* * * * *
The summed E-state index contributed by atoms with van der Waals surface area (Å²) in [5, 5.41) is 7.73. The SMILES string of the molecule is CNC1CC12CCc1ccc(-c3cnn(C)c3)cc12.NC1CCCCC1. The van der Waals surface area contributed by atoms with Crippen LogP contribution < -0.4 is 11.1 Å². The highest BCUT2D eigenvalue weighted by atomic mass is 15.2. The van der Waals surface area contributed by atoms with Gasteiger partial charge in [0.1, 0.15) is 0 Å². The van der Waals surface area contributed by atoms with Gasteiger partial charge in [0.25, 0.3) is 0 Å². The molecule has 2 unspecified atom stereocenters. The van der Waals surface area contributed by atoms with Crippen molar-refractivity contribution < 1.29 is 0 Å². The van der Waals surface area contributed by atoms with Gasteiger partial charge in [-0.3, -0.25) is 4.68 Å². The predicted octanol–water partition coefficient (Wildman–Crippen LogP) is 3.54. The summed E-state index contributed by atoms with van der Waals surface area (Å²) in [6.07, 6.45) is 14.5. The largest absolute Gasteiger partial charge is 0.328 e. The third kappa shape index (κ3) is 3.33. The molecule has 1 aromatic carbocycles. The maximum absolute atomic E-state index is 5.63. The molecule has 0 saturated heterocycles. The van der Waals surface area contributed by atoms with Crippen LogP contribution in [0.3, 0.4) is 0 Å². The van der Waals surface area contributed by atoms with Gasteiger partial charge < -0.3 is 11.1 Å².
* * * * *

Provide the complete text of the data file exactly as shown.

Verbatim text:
The summed E-state index contributed by atoms with van der Waals surface area (Å²) in [5, 5.41) is 7.73. The SMILES string of the molecule is CNC1CC12CCc1ccc(-c3cnn(C)c3)cc12.NC1CCCCC1. The van der Waals surface area contributed by atoms with Crippen LogP contribution < -0.4 is 11.1 Å². The highest BCUT2D eigenvalue weighted by atomic mass is 15.2. The van der Waals surface area contributed by atoms with Gasteiger partial charge in [0.1, 0.15) is 0 Å². The van der Waals surface area contributed by atoms with Gasteiger partial charge in [0.25, 0.3) is 0 Å². The molecule has 2 unspecified atom stereocenters. The van der Waals surface area contributed by atoms with Crippen molar-refractivity contribution < 1.29 is 0 Å². The van der Waals surface area contributed by atoms with Gasteiger partial charge in [-0.3, -0.25) is 4.68 Å². The predicted octanol–water partition coefficient (Wildman–Crippen LogP) is 3.54. The summed E-state index contributed by atoms with van der Waals surface area (Å²) in [6.07, 6.45) is 14.5. The largest absolute Gasteiger partial charge is 0.328 e. The third kappa shape index (κ3) is 3.33. The molecule has 1 aromatic carbocycles. The maximum absolute atomic E-state index is 5.63. The molecule has 0 saturated heterocycles. The van der Waals surface area contributed by atoms with Crippen LogP contribution in [0.3, 0.4) is 0 Å². The van der Waals surface area contributed by atoms with Gasteiger partial charge < -0.3 is 11.1 Å².